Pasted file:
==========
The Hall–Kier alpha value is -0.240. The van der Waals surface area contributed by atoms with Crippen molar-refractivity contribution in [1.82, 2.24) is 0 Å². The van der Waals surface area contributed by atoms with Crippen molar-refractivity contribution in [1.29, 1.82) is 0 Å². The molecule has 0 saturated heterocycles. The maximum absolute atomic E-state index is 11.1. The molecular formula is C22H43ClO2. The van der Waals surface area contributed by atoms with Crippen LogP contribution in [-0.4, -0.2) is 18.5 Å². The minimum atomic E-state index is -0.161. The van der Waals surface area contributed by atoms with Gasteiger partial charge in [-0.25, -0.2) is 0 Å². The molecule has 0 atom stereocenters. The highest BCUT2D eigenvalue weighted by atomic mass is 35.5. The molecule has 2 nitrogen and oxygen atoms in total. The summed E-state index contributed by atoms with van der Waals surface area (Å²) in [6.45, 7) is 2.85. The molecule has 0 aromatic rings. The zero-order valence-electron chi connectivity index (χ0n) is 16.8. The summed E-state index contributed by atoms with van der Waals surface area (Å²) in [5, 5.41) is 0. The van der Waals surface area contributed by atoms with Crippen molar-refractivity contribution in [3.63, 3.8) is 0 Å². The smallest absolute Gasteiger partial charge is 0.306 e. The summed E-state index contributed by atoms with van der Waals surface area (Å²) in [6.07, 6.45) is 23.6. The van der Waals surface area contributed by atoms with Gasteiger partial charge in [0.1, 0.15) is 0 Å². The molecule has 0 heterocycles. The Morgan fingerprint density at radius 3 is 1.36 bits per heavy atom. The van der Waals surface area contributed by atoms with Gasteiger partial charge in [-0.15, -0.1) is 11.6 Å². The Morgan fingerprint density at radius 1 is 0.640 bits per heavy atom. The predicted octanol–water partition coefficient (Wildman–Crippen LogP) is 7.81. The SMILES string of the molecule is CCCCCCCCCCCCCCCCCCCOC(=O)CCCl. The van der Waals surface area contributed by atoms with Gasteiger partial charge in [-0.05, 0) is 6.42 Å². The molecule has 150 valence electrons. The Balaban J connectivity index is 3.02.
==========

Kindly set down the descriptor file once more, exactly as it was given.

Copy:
The Hall–Kier alpha value is -0.240. The van der Waals surface area contributed by atoms with Crippen molar-refractivity contribution in [1.82, 2.24) is 0 Å². The van der Waals surface area contributed by atoms with Crippen molar-refractivity contribution in [1.29, 1.82) is 0 Å². The molecule has 0 saturated heterocycles. The maximum absolute atomic E-state index is 11.1. The molecular formula is C22H43ClO2. The van der Waals surface area contributed by atoms with Crippen LogP contribution in [-0.4, -0.2) is 18.5 Å². The minimum atomic E-state index is -0.161. The van der Waals surface area contributed by atoms with Gasteiger partial charge in [-0.25, -0.2) is 0 Å². The molecule has 0 atom stereocenters. The highest BCUT2D eigenvalue weighted by atomic mass is 35.5. The molecule has 2 nitrogen and oxygen atoms in total. The summed E-state index contributed by atoms with van der Waals surface area (Å²) in [6.45, 7) is 2.85. The molecule has 0 aromatic rings. The zero-order valence-electron chi connectivity index (χ0n) is 16.8. The summed E-state index contributed by atoms with van der Waals surface area (Å²) in [5, 5.41) is 0. The van der Waals surface area contributed by atoms with Crippen molar-refractivity contribution in [3.63, 3.8) is 0 Å². The smallest absolute Gasteiger partial charge is 0.306 e. The summed E-state index contributed by atoms with van der Waals surface area (Å²) in [6.07, 6.45) is 23.6. The van der Waals surface area contributed by atoms with Gasteiger partial charge in [0.1, 0.15) is 0 Å². The molecule has 0 heterocycles. The Morgan fingerprint density at radius 3 is 1.36 bits per heavy atom. The van der Waals surface area contributed by atoms with Gasteiger partial charge in [-0.15, -0.1) is 11.6 Å². The Morgan fingerprint density at radius 1 is 0.640 bits per heavy atom. The predicted octanol–water partition coefficient (Wildman–Crippen LogP) is 7.81. The SMILES string of the molecule is CCCCCCCCCCCCCCCCCCCOC(=O)CCCl. The van der Waals surface area contributed by atoms with Gasteiger partial charge in [-0.05, 0) is 6.42 Å². The molecule has 150 valence electrons. The Balaban J connectivity index is 3.02.